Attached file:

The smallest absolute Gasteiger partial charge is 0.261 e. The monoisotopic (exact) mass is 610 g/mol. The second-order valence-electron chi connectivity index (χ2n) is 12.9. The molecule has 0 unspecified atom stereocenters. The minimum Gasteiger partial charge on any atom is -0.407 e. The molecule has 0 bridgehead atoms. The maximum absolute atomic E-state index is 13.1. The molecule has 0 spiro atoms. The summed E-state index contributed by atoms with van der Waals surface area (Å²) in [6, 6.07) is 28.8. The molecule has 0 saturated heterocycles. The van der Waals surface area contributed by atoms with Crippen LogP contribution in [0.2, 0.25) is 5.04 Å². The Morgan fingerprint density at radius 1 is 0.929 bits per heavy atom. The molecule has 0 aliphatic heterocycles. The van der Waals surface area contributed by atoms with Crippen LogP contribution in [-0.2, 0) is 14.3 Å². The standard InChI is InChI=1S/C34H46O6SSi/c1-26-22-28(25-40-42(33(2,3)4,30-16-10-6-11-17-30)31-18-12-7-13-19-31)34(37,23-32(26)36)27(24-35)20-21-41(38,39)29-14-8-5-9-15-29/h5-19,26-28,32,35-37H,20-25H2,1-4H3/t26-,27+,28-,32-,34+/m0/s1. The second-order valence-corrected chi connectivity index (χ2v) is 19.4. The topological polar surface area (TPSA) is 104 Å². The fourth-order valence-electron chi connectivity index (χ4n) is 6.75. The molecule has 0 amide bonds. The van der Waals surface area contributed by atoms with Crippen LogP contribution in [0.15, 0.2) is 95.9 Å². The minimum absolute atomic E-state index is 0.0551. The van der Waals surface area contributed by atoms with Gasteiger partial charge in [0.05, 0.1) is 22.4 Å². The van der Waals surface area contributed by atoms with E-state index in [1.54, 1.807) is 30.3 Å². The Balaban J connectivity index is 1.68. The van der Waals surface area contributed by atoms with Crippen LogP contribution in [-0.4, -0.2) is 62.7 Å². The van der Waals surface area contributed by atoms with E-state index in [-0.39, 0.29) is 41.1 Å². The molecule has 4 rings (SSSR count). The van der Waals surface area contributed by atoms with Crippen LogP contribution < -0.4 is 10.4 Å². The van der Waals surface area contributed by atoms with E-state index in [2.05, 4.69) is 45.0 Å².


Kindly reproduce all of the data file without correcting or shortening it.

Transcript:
The smallest absolute Gasteiger partial charge is 0.261 e. The monoisotopic (exact) mass is 610 g/mol. The second-order valence-electron chi connectivity index (χ2n) is 12.9. The molecule has 0 unspecified atom stereocenters. The minimum Gasteiger partial charge on any atom is -0.407 e. The molecule has 0 bridgehead atoms. The maximum absolute atomic E-state index is 13.1. The molecule has 0 spiro atoms. The summed E-state index contributed by atoms with van der Waals surface area (Å²) in [6, 6.07) is 28.8. The molecule has 0 saturated heterocycles. The van der Waals surface area contributed by atoms with Crippen LogP contribution in [0.2, 0.25) is 5.04 Å². The Morgan fingerprint density at radius 1 is 0.929 bits per heavy atom. The molecule has 0 aliphatic heterocycles. The van der Waals surface area contributed by atoms with Crippen LogP contribution in [-0.2, 0) is 14.3 Å². The standard InChI is InChI=1S/C34H46O6SSi/c1-26-22-28(25-40-42(33(2,3)4,30-16-10-6-11-17-30)31-18-12-7-13-19-31)34(37,23-32(26)36)27(24-35)20-21-41(38,39)29-14-8-5-9-15-29/h5-19,26-28,32,35-37H,20-25H2,1-4H3/t26-,27+,28-,32-,34+/m0/s1. The second-order valence-corrected chi connectivity index (χ2v) is 19.4. The topological polar surface area (TPSA) is 104 Å². The fourth-order valence-electron chi connectivity index (χ4n) is 6.75. The molecule has 0 amide bonds. The van der Waals surface area contributed by atoms with Crippen LogP contribution in [0.15, 0.2) is 95.9 Å². The minimum absolute atomic E-state index is 0.0551. The van der Waals surface area contributed by atoms with Gasteiger partial charge in [0.05, 0.1) is 22.4 Å². The van der Waals surface area contributed by atoms with E-state index in [1.54, 1.807) is 30.3 Å². The Balaban J connectivity index is 1.68. The van der Waals surface area contributed by atoms with Crippen LogP contribution in [-0.4, -0.2) is 62.7 Å². The van der Waals surface area contributed by atoms with E-state index in [-0.39, 0.29) is 41.1 Å². The molecule has 4 rings (SSSR count). The van der Waals surface area contributed by atoms with Crippen LogP contribution < -0.4 is 10.4 Å². The van der Waals surface area contributed by atoms with E-state index in [2.05, 4.69) is 45.0 Å².